Friday, July 20, 2012

Wrapping Up our Wet Irish Adventure

We arrived home in Vernon last night in the early evening after about 15 hours in transit.  Just as we expected--what a contrast in weather.  It was hot and dry so off came a few layers for the drive home from the airport.  I stayed up until my usual bedtime last night, but of course woke up disgustingly early this morning (4 AM) which is why I've decided to do a final blog post.

I have a few images of Belfast to share.  These were taken while sightseeing Tuesday on a double-decker bus in the rain--one of those buses where half the seats upstairs are under cover, which is where we were of course!
A sculpture on the Belfast waterfront, affectionately known as
"The doll on the ball".  Her real name is Beacon of Hope.
Belfast is sprinkled with public art and reading the comments at Beacon of Hope gives a sense of the controversy surrounding the murals still on display.  Here's one such mural:

This is the face of Bobby Sands who was elected as a local MP shortly before
he died of his hunger strike.
These murals are in Belfast's neighbourhoods, and clearly mark out sectarian territory.  Common themes of the Loyalist murals are King William on his white horse at the Battle of the Boyne, the current Queen, the "red hand of Ulster" which refers back to the Battle of the Somme in 1916 where many Ulster soldiers died, and "No Surrender!" slogans. Common images in Republican murals are of the hunger strikers and broader world political issues such as support for Palestinians.  Both sets of murals include unpleasant military images such as men dressed in balaclavas and carrying machine guns.  And both sets include a lot of graffiti which is present in any city in the world.  According to the Lonely Planet, since the peace accord, there has been an effort to replace some of the more aggressively partisan murals with those celebrating non-political subjects such as Belfast-born football star George Best (the airport is named after him) and the Harland and Wolff shipyards which is where the Titanic was built.

Moving along from Belfast now (and it's a real shame that we gave this great city such short shrift), we spent Wednesday morning at Glendalough in the Wicklow mountains.  This ancient monastic site was established in the 5th Century, was very powerful by the 9th C, but started to decay and fall into ruin in the 15th C.  Lloyd was really taken with the round tower which is in near perfect condition--just the roof was replaced in 1876 after a lightening strike.  The wooden floors and ladders inside have however disintegrated.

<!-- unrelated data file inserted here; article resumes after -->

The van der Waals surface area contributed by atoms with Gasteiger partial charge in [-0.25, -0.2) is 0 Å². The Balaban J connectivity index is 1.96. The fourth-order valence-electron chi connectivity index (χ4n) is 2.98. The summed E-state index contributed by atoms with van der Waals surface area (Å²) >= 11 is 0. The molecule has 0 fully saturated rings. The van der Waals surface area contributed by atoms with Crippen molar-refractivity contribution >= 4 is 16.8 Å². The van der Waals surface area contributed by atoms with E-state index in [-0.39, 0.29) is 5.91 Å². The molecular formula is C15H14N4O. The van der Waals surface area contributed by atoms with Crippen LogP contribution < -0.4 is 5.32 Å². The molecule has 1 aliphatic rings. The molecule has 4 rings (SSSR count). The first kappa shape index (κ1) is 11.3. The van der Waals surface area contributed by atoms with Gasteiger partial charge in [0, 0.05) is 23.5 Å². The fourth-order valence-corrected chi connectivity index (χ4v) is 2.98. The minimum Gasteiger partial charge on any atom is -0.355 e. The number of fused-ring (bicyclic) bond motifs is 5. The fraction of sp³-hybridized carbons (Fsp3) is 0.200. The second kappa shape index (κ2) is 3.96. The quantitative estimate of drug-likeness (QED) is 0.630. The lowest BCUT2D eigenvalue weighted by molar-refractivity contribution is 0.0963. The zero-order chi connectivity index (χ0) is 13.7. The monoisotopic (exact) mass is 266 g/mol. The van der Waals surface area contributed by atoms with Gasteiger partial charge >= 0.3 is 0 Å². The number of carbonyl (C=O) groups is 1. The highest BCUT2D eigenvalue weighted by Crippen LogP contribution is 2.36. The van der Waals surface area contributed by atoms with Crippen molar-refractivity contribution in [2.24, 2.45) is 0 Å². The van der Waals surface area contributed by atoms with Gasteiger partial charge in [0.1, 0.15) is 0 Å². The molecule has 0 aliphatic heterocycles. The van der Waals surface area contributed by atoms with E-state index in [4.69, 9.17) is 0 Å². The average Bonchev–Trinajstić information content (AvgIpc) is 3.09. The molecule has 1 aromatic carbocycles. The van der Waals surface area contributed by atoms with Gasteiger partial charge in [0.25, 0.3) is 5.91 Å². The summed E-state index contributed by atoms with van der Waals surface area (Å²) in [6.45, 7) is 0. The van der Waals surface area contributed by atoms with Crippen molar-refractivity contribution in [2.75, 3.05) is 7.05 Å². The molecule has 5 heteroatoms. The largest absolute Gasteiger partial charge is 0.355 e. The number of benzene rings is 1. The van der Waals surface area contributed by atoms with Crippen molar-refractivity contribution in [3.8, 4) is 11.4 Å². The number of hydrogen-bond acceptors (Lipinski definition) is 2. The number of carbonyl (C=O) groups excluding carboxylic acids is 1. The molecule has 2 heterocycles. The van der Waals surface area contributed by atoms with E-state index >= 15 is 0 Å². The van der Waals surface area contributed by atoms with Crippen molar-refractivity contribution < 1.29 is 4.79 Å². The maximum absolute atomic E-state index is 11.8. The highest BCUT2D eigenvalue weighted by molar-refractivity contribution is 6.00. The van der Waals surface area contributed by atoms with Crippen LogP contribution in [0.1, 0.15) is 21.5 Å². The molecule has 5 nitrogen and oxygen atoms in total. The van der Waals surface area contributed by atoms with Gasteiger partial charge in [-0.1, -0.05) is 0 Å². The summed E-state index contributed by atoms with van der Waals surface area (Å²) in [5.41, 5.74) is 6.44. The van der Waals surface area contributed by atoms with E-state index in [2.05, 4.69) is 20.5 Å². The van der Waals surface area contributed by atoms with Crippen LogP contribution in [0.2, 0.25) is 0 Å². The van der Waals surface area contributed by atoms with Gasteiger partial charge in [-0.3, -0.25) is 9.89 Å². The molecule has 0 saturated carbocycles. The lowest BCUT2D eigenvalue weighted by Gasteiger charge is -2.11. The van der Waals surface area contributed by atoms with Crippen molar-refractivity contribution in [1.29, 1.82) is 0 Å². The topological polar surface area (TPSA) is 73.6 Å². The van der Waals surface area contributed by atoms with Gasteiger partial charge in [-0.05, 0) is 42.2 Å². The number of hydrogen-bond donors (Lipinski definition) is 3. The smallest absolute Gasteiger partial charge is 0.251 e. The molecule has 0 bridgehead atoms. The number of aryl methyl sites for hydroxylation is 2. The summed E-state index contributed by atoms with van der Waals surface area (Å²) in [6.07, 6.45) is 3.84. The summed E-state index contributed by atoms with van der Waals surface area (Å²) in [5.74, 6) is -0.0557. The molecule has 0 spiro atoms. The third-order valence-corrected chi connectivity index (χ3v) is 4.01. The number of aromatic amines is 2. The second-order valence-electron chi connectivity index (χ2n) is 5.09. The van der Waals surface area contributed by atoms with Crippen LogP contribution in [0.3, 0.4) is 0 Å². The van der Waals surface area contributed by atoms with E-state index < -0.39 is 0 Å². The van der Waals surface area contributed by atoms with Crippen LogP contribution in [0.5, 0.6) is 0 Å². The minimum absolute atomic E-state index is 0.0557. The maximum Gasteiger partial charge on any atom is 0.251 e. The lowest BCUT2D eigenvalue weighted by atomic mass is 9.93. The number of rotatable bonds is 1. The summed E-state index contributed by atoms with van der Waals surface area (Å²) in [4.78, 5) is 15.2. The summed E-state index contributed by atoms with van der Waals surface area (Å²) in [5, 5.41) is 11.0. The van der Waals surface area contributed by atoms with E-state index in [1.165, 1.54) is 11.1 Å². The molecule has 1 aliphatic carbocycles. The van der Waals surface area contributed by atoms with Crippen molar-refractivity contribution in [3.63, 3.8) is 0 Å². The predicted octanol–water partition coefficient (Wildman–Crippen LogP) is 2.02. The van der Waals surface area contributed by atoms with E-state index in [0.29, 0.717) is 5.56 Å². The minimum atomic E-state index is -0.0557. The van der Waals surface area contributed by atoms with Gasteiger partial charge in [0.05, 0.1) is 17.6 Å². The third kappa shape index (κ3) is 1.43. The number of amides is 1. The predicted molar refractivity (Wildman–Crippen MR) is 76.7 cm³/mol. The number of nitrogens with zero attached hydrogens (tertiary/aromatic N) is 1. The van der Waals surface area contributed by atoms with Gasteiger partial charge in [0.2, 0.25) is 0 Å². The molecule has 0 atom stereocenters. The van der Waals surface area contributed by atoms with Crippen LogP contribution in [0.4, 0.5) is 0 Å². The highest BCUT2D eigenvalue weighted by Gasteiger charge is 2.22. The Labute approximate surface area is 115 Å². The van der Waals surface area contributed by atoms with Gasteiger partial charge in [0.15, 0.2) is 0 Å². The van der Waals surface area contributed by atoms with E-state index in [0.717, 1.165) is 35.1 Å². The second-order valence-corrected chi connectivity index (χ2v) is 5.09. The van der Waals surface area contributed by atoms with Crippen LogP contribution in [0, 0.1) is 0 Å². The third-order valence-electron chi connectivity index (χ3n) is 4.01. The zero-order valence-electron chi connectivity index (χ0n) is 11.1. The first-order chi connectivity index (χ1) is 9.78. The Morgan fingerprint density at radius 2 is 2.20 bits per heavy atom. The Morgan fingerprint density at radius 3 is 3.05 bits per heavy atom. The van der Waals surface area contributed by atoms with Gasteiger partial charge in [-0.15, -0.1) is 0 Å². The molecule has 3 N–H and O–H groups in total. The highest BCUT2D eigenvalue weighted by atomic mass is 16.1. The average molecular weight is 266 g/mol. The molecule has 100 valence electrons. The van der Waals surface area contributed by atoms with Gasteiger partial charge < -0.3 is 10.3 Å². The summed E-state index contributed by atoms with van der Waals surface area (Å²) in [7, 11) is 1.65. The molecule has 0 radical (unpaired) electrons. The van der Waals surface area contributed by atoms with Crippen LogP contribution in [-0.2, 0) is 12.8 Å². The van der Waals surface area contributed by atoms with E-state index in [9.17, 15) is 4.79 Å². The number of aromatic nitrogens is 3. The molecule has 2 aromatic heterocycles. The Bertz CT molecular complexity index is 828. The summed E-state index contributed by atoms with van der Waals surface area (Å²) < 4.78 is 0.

The Lonely Planet says "you won't find more evocative clumps of stones anywhere" and I agree. 
Cathedral of Saints Peter and Paul, the largest of Glendalough's
seven churches.
One of the great things about this site is that it's nestled in forest amongst the Wicklow hills and there is an extensive network of trails.  We walked along "the Wicklow Way" for a few kilometres to the Lower and Upper Lakes and then back to the Visitor's Centre, enjoying the fresh air and misty rain...  The soft misty Irish rain that feels gentle on your face!

Still in rain jacket...

Clambering under fallen gravestones--note jacket has been shed,
the sun had come out.
This is still an "active" cemetery where people are still being buried but these particular gravestones are 200 years old.

We then drove to Tullow in Co. Carlow for lunch with new friends in their home.  Susan had written to me in June asking for advice on making liturgical stoles from neckties so after a pleasant lunch Susan and I had a great sewing session while Lloyd, Andrew and the kids went for a walk to an ancient hilltop ring fort nearby.  Unfortunately Lloyd didn't have his camera!

When we left, they suggested we visit the largest dolmen in Europe, just outside the city of Carlow.
This is about 5000 years old.  The granite capstone is estimated to weigh  100 tonnes.
We then made our way to north towards Dublin, again in the driving rain which makes motorway driving very unpleasant.  Both of us had frayed nerves by the time we arrived in Maynooth at 6:30 PM where I had booked our accommodation at St. Patrick's College.  Unfortunately their electricity had been knocked out by a lightening strike so we couldn't check in.  Oh well, we went off for "a pint and dinner"...  Lloyd's last pint of Guinness!  My last glass of Bulmer's apple cider!

And so ends our Irish travels.  We have lots of great memories and stories to share.

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